10. Bret says:

    I would reinvest profits into my ever expanding list of ideas for world domination.

  11. Richard says:

    Big fan of your podcast and I recently read your other book on dropshipping – fantastic read, insightful and good useful practical information.

    Cheers, Richard

  12. Carson says:

    I’ve got a gaggle of kids enrolled in local schools, so I’d probably stay put, but I *would* spend more time with them, I’d involve them in, and teach them about the ecommerce business and try to give them the resources and experiences to build their own similar success.

  13. Mihir says:

    Man, you are such an inspiration to people like me who now are starting a journey on the road to be e-commerce entrepreneurs and financial freedom.

    I have been following your podcasts regularly and those are just great pieces of information, guidance and inspiration.

    Keep up the good work Andrew!

    Looking forward to the new content.
    Cheers.

  14. Jerry says:

    Great site Andrew! This is an easy one. Move the family to Truckee California. Ski the slopes every chance we had. No worries about finding or losing a desk job. I would be the boss with money coming in. Keep up the great work.

    • Andrew says:

      Thanks Jerry!

      Truckee California, huh? I think Truckee and Bozeman (my town) just went head-to-head in the best ski town showdown for Powder Magazine. Unfortunately we came in second, so I can’t blame you for your choice. :-)

  15. Boris says:

    Andrew, thanks for all your wisdom! I’d take a 1 year hiatus across the world, spending 2-3 weeks exploring a different city, working 5-10 hours a week and I’d bring along the girlfriend!

  16. Brenda says:

    It would take some compromise. My husband and I would probably have very different ideas. I would like to slow travel with my kids and husband. Exploring new cultures, sites and thoughts. We currently homeschool so it would be a nice addition to our lifestyle.

  17. Erik Rohman says:

    My wife and I are playing the long game with our eCommerce ventures so we will be re-investing in additional sites for some time. Ideally we would love to have a good sized self sustaining business that we could hand over to a friend or family member that would like to manage it and eventually take over when we fully retire. We both agree that an Airstream would be a good place to office from. Couple check in calls a day. Hey we can dream right?

  18. Jeffrey Ting says:

    My girlfriend and I would probably start off by going on several cruises around the world, starting with Hawaii, then the Bahamas, and eventually through the ports of Europe. After coming back from that, we’d probably touch down in several Asian countries, such as Japan, Korea, Taiwan, Hong Kong, and Singapore, living there a few weeks or a month at a time. We’d probably continue in that direction of the world and stop by Australia, then Dubai, Egypt, South Africa, Greece, New Zealand, Ireland, Great Britain, (and any other European country that we hadn’t landed on during our cruises), Greenland, and then Iceland before returning back to the States. We would probably then settle back down in California at that time and revisit any of our many favorites in which ever order we please. This is of course, assuming we get everything done before we start having children.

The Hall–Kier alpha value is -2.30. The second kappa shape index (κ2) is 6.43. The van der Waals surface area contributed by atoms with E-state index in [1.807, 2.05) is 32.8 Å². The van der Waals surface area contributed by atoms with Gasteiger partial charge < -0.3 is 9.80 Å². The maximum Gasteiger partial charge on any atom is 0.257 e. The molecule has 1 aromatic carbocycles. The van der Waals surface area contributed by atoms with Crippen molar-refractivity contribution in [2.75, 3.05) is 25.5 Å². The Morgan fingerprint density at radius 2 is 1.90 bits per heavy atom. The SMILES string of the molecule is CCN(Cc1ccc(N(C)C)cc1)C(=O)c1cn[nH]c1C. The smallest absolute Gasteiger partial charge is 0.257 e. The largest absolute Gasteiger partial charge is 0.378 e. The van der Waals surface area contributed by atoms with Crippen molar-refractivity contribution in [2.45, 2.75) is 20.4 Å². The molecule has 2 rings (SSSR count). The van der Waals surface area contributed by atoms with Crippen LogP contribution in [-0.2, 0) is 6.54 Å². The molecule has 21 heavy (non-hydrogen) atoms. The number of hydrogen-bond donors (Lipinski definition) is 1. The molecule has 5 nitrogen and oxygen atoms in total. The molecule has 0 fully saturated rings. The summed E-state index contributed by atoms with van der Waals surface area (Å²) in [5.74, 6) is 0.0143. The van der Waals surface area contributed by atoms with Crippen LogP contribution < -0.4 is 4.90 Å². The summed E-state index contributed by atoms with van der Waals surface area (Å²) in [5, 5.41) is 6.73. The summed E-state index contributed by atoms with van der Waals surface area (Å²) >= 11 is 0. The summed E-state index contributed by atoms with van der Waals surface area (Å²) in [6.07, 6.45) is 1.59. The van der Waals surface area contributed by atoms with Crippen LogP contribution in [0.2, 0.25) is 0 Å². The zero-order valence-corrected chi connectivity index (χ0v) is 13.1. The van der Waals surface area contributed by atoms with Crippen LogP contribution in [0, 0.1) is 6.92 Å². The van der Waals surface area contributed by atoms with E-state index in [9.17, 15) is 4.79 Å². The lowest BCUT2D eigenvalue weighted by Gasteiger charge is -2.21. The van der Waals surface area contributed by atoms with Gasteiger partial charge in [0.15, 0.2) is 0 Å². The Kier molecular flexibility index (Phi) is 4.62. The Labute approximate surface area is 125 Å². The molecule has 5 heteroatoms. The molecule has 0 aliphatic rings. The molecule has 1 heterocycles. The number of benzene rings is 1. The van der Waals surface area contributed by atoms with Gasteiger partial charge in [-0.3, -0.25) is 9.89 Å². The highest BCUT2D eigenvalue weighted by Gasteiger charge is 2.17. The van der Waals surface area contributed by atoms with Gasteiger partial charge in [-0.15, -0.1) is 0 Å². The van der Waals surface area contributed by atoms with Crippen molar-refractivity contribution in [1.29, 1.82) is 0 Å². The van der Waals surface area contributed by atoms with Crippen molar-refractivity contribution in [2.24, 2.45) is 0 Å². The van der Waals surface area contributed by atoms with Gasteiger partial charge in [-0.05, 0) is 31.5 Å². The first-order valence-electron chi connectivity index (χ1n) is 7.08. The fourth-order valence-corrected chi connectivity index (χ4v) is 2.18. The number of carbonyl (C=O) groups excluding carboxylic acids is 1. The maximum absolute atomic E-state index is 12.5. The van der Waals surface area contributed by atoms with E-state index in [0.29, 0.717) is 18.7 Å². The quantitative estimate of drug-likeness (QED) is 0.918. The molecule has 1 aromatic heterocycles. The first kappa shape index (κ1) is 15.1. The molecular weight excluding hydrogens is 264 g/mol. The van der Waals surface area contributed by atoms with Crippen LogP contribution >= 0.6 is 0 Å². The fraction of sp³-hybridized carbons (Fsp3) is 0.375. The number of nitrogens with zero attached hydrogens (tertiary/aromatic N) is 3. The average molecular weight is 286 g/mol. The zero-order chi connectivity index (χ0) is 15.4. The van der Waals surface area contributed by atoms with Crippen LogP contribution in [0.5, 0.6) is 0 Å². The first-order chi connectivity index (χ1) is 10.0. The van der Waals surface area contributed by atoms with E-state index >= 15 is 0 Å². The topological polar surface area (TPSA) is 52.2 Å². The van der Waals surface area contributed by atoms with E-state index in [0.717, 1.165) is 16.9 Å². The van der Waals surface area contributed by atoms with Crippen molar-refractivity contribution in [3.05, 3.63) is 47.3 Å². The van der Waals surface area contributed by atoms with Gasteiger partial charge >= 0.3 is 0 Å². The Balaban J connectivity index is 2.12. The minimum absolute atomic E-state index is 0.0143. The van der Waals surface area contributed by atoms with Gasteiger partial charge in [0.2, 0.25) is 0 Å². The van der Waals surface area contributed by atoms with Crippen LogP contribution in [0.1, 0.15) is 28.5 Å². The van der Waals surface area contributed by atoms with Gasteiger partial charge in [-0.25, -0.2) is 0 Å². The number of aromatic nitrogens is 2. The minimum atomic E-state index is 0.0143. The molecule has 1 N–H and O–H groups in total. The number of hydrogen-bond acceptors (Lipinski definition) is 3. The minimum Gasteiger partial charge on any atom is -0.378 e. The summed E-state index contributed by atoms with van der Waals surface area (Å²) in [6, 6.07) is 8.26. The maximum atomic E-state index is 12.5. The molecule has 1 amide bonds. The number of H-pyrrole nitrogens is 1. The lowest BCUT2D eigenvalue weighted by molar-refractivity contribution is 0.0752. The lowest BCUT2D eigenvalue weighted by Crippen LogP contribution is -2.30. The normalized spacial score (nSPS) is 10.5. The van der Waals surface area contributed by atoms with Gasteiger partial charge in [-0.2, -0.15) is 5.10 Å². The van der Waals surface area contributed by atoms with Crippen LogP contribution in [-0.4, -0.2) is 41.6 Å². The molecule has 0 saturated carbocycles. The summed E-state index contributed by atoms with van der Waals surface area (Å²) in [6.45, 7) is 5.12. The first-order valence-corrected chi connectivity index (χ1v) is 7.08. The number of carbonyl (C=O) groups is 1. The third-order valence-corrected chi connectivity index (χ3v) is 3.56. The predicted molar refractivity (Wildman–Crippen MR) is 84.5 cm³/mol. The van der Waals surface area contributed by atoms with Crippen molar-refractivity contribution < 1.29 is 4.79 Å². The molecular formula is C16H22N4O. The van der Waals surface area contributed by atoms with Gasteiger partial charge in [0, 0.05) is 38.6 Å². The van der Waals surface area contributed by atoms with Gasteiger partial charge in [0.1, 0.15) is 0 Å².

19. Leighton says:

    I’d move to Thailand with my wife, where we’d spend as much time as possible exploring, trying new food, and hanging out on the beach. We’d probably spend a year or so there, then move on to new places, including Paris, London, New York, Bogota, and wherever we felt like going.

    • Andrew says:

      Nice, Leighton! You’ve got to make it to France so you can let that MBA program know how lucky you were to escape their talons, right? Thanks for sharing and hope all is well with you!

  20. Mike says:

    When my new ecomm biz replaces my income (or at least covers my expenses), I’ll first outsource as much as possible to keep it growing while I explore new ways to leverage the business and keep up with changes.

    Dreamtime stuff – I crave sun and sand in the Caribbean as well as the rugged outdoors of Ontario, Canada so I’d like to own property in both locales. Spending as much time as I can with my two little girls while they’re still little girls is my why and the driving force behind all of this.

    Congrats on the new book Andrew, I look very forward to reading it. This eComm biz can be a little…scary so it’s nice to have someone to help navigate the waters.

    Cheers,
    Mike

    • Andrew says:

      Thanks Mike, appreciated! Have a little girl of my own (who is getting less little each day), so I know exactly what you mean.

  21. Tim Huff says:

    After thinking it over for a while, if I had a location-independent drop-shipping business, I decided that I’d actually stay right where I am! I love my house, my community, and my neighborhood. I’d do a bit more travelling, though. My wife and kids would appreciate it as well. :)

  22. Wes Albaugh says:

    I would reinvest the profits into other businesses and ecommerce store ideas I have until I’ve created a completely automated ecommerce/business empire that can run without much intervention from me – then I’d travel the world!

  23. Mike Brown says:

    My family and I are moving from Canada all the way down to Charlotte, NC, USA permanently this month. I would love to have the ability to one day freely travel between Canada and the USA with my MacBook Pro and be near family while still being able to work on my dropshipping businesses. Heck it would be nice to own property in both countries! ..operate out of the USA but still work when I’m visiting Canada.